(Reuters) – Aston Villa midfielder Jack Grealish was punched in the face by a pitch invader during their 1-0 victory at derby rivals Birmingham City in the English Championship (second tier) on Sunday.
The supporter ran on to the pitch at St Andrew’s Stadium and made a beeline for Grealish, who did not see him coming, before landing a punch to the side of his face.
Grealish fell to the turf as a steward and Villa players Glenn Whelan and Tammy Abraham caught the man and dragged him away from the spot.
The Villa captain got to his feet a few seconds later, apparently unhurt, and the match continued after stewards and security personnel had ushered the man, seen blowing kisses to the crowd, off the pitch.
West Midlands police said later a man had been arrested.
“There’s rivalry and stuff in football but I don’t think there’s any place for that in football,” Grealish told Sky Sport after the match.
Grealish had the last laugh after his second-half goal gave Villa all three points to allow them to leapfrog their Midlands rivals and move up to ninth in the standings, a point ahead of Birmingham.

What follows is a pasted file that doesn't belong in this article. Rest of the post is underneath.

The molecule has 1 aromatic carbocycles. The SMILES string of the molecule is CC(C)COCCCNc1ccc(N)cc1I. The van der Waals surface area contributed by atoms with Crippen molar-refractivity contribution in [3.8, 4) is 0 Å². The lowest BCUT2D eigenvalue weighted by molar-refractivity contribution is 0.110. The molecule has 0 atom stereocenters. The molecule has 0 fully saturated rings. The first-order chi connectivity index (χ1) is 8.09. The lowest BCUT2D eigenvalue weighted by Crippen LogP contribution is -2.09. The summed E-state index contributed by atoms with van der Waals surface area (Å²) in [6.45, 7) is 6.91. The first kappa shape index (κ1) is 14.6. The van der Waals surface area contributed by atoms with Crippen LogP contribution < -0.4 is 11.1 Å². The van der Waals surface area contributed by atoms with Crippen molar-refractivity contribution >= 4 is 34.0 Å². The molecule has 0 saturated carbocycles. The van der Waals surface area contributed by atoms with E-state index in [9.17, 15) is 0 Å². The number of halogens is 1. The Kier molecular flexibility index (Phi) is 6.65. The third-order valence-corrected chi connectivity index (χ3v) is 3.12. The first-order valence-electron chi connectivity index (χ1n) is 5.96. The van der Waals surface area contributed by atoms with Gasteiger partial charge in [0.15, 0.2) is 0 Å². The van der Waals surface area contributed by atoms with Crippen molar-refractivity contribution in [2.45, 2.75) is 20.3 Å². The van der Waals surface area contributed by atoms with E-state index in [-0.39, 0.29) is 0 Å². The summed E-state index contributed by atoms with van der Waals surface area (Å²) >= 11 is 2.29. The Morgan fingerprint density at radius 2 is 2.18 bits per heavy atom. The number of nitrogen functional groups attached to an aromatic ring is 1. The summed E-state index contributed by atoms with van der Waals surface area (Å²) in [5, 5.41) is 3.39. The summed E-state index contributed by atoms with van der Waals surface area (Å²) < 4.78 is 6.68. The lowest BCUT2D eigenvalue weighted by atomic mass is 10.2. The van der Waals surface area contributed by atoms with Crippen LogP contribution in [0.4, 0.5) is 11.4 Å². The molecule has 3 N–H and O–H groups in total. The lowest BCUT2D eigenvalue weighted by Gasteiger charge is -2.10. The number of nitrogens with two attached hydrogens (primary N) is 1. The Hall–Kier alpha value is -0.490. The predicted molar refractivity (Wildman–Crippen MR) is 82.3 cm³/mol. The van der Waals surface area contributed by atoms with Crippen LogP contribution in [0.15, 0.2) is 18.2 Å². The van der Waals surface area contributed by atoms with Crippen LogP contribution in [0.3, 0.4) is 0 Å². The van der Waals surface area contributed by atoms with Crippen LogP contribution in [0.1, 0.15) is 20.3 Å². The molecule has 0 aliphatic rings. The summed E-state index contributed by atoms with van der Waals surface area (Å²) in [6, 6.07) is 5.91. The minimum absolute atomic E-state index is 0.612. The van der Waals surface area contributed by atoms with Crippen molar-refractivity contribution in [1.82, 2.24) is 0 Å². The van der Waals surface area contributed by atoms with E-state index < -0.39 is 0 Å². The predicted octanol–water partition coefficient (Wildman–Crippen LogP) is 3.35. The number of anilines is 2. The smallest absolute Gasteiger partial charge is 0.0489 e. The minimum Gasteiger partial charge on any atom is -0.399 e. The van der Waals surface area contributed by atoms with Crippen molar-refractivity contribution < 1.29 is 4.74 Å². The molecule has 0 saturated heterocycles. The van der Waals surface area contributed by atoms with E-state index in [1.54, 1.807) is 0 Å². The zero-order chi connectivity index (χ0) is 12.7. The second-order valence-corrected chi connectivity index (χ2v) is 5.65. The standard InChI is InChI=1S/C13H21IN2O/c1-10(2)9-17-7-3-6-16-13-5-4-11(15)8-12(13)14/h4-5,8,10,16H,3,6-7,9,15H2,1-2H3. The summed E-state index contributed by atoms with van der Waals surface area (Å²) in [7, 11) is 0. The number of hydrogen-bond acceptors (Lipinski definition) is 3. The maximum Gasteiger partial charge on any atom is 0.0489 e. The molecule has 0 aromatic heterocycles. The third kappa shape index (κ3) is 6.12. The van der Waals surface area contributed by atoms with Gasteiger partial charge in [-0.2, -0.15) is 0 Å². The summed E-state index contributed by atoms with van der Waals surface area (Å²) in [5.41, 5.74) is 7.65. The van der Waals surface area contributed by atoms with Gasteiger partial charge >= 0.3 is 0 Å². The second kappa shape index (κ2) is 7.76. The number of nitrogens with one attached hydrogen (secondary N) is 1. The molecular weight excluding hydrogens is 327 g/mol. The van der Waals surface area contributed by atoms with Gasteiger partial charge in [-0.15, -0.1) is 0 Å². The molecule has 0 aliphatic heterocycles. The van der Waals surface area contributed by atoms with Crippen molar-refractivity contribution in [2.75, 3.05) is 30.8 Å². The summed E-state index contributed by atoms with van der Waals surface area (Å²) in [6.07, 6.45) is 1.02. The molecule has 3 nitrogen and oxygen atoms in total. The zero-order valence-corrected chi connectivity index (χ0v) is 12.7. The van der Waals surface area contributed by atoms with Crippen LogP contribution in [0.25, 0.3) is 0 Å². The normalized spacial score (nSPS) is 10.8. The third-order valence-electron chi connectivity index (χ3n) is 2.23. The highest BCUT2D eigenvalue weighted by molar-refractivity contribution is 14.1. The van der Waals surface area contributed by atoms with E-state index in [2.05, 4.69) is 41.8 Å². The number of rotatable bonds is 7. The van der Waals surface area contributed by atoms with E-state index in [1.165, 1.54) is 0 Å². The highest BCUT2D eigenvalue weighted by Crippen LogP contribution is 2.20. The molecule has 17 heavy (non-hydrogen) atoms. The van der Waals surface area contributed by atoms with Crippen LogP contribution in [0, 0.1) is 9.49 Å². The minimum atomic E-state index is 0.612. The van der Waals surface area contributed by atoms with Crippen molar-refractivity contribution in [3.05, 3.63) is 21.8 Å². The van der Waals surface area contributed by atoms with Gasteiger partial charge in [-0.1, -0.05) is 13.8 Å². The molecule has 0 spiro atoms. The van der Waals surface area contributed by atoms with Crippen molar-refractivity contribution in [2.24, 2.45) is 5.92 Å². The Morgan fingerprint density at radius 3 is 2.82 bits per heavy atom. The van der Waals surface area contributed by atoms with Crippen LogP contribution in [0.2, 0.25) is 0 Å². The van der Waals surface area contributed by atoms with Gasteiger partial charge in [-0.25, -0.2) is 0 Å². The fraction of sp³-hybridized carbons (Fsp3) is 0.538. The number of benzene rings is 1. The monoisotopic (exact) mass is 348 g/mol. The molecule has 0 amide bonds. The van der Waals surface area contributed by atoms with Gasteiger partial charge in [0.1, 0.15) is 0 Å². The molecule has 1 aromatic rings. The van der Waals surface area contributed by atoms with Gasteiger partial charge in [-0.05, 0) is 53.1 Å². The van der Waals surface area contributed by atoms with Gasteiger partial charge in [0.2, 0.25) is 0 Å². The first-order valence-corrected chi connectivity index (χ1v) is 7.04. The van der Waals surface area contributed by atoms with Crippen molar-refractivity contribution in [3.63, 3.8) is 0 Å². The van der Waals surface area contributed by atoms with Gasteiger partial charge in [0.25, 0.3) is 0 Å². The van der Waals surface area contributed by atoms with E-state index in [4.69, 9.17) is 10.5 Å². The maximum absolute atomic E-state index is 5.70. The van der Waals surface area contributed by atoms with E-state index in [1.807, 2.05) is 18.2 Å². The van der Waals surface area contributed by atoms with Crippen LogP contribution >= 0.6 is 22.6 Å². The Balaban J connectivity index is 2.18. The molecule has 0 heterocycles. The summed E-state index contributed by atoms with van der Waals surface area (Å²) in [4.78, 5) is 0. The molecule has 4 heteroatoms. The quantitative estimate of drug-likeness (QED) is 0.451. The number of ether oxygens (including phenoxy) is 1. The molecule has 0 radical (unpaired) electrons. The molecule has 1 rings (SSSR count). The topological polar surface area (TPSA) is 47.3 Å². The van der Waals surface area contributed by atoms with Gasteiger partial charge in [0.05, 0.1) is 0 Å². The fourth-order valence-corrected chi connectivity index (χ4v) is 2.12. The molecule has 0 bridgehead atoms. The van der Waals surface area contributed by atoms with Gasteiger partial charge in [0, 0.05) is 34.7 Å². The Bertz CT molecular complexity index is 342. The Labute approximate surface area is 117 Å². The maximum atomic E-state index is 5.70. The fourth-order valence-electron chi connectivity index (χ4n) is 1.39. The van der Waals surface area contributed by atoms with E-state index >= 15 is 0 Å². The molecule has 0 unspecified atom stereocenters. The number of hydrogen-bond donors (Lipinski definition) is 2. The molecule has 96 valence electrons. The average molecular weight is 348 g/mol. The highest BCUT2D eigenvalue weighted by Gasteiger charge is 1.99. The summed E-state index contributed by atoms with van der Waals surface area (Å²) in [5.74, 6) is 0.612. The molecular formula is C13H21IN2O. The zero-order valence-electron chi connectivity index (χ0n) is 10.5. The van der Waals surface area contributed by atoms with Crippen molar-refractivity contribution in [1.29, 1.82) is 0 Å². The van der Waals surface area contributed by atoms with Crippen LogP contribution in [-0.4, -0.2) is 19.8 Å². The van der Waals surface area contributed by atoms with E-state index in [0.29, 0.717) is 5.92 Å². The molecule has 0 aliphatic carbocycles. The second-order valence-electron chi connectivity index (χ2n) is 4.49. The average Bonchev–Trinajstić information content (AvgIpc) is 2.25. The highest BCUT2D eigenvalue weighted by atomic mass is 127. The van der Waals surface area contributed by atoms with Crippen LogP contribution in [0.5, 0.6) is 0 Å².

“I just tried to get on with my job really and I think I did. It’s the best day of my life; to come here for the first time as Villa captain and score the winner is what dreams are made of,” Grealish added.
Birmingham City apologised to Grealish and Aston Villa and said the supporter would be banned from the stadium.
“We deplore the behaviour of the individual who committed this act and rest assured he will be banned from St. Andrew’s for life,” the club said in a statement https://www.bcfc.com/news/articles/2019/club-statement on their website.
“The club will also support any further punishment this individual may face in the eyes of the law… What happened has no place in football or society.”
The English Football League (EFL) condemned the actions of the supporter, promising to work with the relevant parties to address the issue and take appropriate action.
“It’s a situation no player should ever be faced with,” the EFL said in a statement.
“In all circumstances the playing surface is for players, not supporters, and those playing in the game must be able to do so safe in the knowledge they will not be subjected to this type of behaviour.”
(Reporting by Rohith Nair in Bengaluru; editing by Clare Fallon)